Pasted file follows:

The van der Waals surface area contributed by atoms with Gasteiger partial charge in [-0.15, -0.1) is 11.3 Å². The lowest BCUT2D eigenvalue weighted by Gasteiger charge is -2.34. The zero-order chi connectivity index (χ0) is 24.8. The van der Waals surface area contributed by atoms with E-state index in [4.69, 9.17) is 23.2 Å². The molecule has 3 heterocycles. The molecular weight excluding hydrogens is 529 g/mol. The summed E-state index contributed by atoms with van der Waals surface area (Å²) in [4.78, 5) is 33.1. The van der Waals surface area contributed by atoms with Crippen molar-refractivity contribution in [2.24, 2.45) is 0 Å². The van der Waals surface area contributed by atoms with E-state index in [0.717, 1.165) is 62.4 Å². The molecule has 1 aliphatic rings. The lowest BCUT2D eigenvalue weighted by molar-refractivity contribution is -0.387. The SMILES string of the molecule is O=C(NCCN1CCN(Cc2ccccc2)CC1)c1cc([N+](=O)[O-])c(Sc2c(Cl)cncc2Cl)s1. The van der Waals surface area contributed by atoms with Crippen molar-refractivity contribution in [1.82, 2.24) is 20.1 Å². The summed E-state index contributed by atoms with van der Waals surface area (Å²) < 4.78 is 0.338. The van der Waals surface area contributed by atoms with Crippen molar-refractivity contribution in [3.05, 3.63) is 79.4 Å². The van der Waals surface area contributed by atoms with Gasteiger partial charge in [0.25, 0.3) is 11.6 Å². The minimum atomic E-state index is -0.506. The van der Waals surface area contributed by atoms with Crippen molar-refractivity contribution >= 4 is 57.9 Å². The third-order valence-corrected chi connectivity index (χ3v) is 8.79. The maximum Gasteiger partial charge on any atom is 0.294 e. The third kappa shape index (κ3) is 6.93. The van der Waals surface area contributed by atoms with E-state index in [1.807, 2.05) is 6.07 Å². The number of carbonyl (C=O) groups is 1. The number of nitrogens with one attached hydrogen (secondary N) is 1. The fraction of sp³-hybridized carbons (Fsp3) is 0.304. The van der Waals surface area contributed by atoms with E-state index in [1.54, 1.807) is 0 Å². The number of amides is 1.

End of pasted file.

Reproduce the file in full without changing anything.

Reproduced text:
The van der Waals surface area contributed by atoms with Gasteiger partial charge in [-0.15, -0.1) is 11.3 Å². The lowest BCUT2D eigenvalue weighted by Gasteiger charge is -2.34. The zero-order chi connectivity index (χ0) is 24.8. The van der Waals surface area contributed by atoms with E-state index in [4.69, 9.17) is 23.2 Å². The molecule has 3 heterocycles. The molecular weight excluding hydrogens is 529 g/mol. The summed E-state index contributed by atoms with van der Waals surface area (Å²) in [4.78, 5) is 33.1. The van der Waals surface area contributed by atoms with Crippen molar-refractivity contribution in [2.24, 2.45) is 0 Å². The van der Waals surface area contributed by atoms with E-state index in [0.717, 1.165) is 62.4 Å². The molecule has 1 aliphatic rings. The lowest BCUT2D eigenvalue weighted by molar-refractivity contribution is -0.387. The SMILES string of the molecule is O=C(NCCN1CCN(Cc2ccccc2)CC1)c1cc([N+](=O)[O-])c(Sc2c(Cl)cncc2Cl)s1. The van der Waals surface area contributed by atoms with Crippen molar-refractivity contribution in [1.82, 2.24) is 20.1 Å². The summed E-state index contributed by atoms with van der Waals surface area (Å²) < 4.78 is 0.338. The van der Waals surface area contributed by atoms with Crippen molar-refractivity contribution in [3.05, 3.63) is 79.4 Å². The van der Waals surface area contributed by atoms with Gasteiger partial charge in [0.25, 0.3) is 11.6 Å². The minimum atomic E-state index is -0.506. The van der Waals surface area contributed by atoms with Crippen molar-refractivity contribution >= 4 is 57.9 Å². The third-order valence-corrected chi connectivity index (χ3v) is 8.79. The maximum Gasteiger partial charge on any atom is 0.294 e. The third kappa shape index (κ3) is 6.93. The van der Waals surface area contributed by atoms with E-state index in [1.807, 2.05) is 6.07 Å². The number of carbonyl (C=O) groups is 1. The number of nitrogens with one attached hydrogen (secondary N) is 1. The fraction of sp³-hybridized carbons (Fsp3) is 0.304. The van der Waals surface area contributed by atoms with E-state index in [1.54, 1.807) is 0 Å². The number of amides is 1.